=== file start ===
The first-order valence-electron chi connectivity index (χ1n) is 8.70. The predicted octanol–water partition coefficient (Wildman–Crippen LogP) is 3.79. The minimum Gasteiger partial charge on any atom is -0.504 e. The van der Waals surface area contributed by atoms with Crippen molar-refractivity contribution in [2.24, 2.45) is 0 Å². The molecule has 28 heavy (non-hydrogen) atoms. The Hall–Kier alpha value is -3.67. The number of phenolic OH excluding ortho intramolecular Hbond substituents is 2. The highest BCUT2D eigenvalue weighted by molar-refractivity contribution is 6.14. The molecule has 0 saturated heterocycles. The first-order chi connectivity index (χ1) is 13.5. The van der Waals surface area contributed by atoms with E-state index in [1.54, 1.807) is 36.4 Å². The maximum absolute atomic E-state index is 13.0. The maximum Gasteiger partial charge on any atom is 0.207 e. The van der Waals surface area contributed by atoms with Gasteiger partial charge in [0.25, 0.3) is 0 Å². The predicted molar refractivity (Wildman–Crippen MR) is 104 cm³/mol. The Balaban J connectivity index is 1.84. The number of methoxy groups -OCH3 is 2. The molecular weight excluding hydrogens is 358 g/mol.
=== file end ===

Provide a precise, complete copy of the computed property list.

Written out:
The first-order valence-electron chi connectivity index (χ1n) is 8.70. The predicted octanol–water partition coefficient (Wildman–Crippen LogP) is 3.79. The minimum Gasteiger partial charge on any atom is -0.504 e. The van der Waals surface area contributed by atoms with Crippen molar-refractivity contribution in [2.24, 2.45) is 0 Å². The molecule has 28 heavy (non-hydrogen) atoms. The Hall–Kier alpha value is -3.67. The number of phenolic OH excluding ortho intramolecular Hbond substituents is 2. The highest BCUT2D eigenvalue weighted by molar-refractivity contribution is 6.14. The molecule has 0 saturated heterocycles. The first-order chi connectivity index (χ1) is 13.5. The van der Waals surface area contributed by atoms with E-state index in [1.54, 1.807) is 36.4 Å². The maximum absolute atomic E-state index is 13.0. The maximum Gasteiger partial charge on any atom is 0.207 e. The van der Waals surface area contributed by atoms with Gasteiger partial charge in [0.25, 0.3) is 0 Å². The predicted molar refractivity (Wildman–Crippen MR) is 104 cm³/mol. The Balaban J connectivity index is 1.84. The number of methoxy groups -OCH3 is 2. The molecular weight excluding hydrogens is 358 g/mol.